Do other countries do this?
August 19, 2012 6:01 PM   Subscribe

Cheap clothing worldwide: OK I see ads for very low dollar cost clothing which leads to short lifespans for those clothes and a never ending repeat cycle. Is this something other countries outside the US do for their garments? Do say German middle class parents buy cheap items for school or do they buy better grade products and buy them less often? Is the Wal-Mart/Ross/K-Mart junk clothing limited to the US? Same with cheap shoes, are the quality shoes found in German or Swiss or French stores better and therefore longer lived?
posted by Freedomboy to Clothing, Beauty, & Fashion (18 answers total) 1 user marked this as a favorite
The conventional wisdom is that Europeans buy higher quality and less quantity in clothing, and they repeat their wardrobes more often.

That said, H&M, Zara, Topshop, and a lot of the other popular "fast fashion" retailers started in Europe, and I've personally witnessed Europeans shopping there. The American versions of those shops (especially Forever 21) in New York always seem to be full of European tourists, too.

So I don't know who these mythical "Europeans" who rarely shop but buy only the best are hiding.
posted by Sara C. at 6:18 PM on August 19, 2012 [5 favorites]

H&M. Topshop. Matalan. Zara. If anything, "fast fashion" is more prevalent in Europe than the US. For school clothes, uniforms are somewhat more prevalent than in the US (though not at all common in Germany) and that's a different market from everyday clothes.

Anecdata from a little bit of time in France is that there's slightly more of a culture of buying less and paying more, but you'll still find people taking advantage of Monoprix's budget lines.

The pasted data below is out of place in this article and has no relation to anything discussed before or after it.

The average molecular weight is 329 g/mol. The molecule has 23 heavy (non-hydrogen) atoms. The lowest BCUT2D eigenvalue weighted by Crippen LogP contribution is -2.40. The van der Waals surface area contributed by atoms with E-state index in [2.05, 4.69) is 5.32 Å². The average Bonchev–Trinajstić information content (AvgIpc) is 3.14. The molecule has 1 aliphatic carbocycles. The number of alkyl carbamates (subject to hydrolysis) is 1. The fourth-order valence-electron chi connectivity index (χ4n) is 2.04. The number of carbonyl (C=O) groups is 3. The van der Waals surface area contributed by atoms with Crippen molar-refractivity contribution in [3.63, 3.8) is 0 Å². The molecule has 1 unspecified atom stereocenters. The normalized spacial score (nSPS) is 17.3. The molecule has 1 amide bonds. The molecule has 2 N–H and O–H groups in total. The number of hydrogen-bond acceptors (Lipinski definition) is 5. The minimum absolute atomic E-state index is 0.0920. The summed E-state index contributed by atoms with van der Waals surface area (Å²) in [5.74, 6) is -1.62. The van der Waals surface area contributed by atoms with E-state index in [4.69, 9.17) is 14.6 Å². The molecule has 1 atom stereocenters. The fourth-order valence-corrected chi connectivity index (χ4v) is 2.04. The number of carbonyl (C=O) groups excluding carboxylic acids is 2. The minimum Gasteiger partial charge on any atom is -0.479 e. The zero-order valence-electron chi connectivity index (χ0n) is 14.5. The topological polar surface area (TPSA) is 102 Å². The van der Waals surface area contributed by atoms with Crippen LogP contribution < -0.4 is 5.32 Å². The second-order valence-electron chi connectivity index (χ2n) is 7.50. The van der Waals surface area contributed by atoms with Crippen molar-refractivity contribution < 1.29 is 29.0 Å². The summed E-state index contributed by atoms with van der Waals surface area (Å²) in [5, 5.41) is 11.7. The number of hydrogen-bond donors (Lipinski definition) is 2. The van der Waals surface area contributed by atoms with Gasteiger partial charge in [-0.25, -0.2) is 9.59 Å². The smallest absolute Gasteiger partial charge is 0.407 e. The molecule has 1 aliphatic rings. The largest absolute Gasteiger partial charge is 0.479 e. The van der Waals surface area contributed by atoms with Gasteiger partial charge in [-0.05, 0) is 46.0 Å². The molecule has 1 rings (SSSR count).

posted by holgate at 6:22 PM on August 19, 2012

There are plenty of cheap clothing stores in Europe too, but IMHO the US takes it one step further (or rather cheaper). When I used to live in the UK, and take vacations in the US, I would always stock up on US clothing because it was so much cheaper (plus the exchange rate was favorable). So the tourists don't mean anything meaningful, they are just taking advantage.

However I don't think there is a very different culture of buying long-lasting expensive clothes in Europe unless you can actually afford it. I certainly grew up wearing cheap, low-quality clothing, because its all my parents could afford.
posted by Joh at 6:28 PM on August 19, 2012

In England, Primark is literally a byword for cheap and shoddy clothing.

In the past, cheaper clothing wasn't all that common here, and poorest families instead wore secondhand.
posted by Jehan at 6:29 PM on August 19, 2012 [1 favorite]

When I'm in Brazil I generally buy cute-but-disposable clothing for my kids. If anything it's less expensive and cheaper than in the states, but they love it.

I would expect that worldwide kids clothing is likely to generally get stained or outgrown before all but the most poorly constructed clothing pieces fall apart, so the alternative to 'disposable clothing' is probably quality second hand / hand-me-downs. It would be interesting to consider family size; with smaller families does it make less economic sense to buy quality children's clothing since you won't get as long of a lifespan out of it?
posted by true at 6:33 PM on August 19, 2012